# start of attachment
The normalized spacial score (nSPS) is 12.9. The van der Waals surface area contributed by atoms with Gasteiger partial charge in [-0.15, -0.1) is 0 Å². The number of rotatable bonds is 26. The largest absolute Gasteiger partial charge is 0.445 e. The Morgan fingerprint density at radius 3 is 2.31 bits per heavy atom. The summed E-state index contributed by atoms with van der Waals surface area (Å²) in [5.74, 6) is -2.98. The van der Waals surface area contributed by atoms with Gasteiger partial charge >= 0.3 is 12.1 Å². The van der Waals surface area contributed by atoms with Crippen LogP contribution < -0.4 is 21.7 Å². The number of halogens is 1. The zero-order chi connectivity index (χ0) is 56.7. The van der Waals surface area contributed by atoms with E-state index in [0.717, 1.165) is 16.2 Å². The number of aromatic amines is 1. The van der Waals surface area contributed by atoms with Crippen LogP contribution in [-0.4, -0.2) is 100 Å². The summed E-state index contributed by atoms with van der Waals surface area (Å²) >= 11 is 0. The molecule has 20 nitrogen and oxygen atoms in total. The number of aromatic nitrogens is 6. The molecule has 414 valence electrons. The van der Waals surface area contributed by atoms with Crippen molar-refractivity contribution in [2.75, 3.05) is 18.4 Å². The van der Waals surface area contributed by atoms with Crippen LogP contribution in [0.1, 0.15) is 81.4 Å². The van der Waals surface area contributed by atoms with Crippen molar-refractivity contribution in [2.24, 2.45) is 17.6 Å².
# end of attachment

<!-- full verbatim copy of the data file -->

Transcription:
The normalized spacial score (nSPS) is 12.9. The van der Waals surface area contributed by atoms with Gasteiger partial charge in [-0.15, -0.1) is 0 Å². The number of rotatable bonds is 26. The largest absolute Gasteiger partial charge is 0.445 e. The Morgan fingerprint density at radius 3 is 2.31 bits per heavy atom. The summed E-state index contributed by atoms with van der Waals surface area (Å²) in [5.74, 6) is -2.98. The van der Waals surface area contributed by atoms with Gasteiger partial charge >= 0.3 is 12.1 Å². The van der Waals surface area contributed by atoms with Crippen LogP contribution < -0.4 is 21.7 Å². The number of halogens is 1. The zero-order chi connectivity index (χ0) is 56.7. The van der Waals surface area contributed by atoms with E-state index in [0.717, 1.165) is 16.2 Å². The number of aromatic amines is 1. The van der Waals surface area contributed by atoms with Crippen LogP contribution in [-0.4, -0.2) is 100 Å². The summed E-state index contributed by atoms with van der Waals surface area (Å²) >= 11 is 0. The molecule has 20 nitrogen and oxygen atoms in total. The number of aromatic nitrogens is 6. The molecule has 414 valence electrons. The van der Waals surface area contributed by atoms with Crippen molar-refractivity contribution in [2.75, 3.05) is 18.4 Å². The van der Waals surface area contributed by atoms with Crippen LogP contribution in [0.1, 0.15) is 81.4 Å². The van der Waals surface area contributed by atoms with Crippen molar-refractivity contribution in [2.24, 2.45) is 17.6 Å².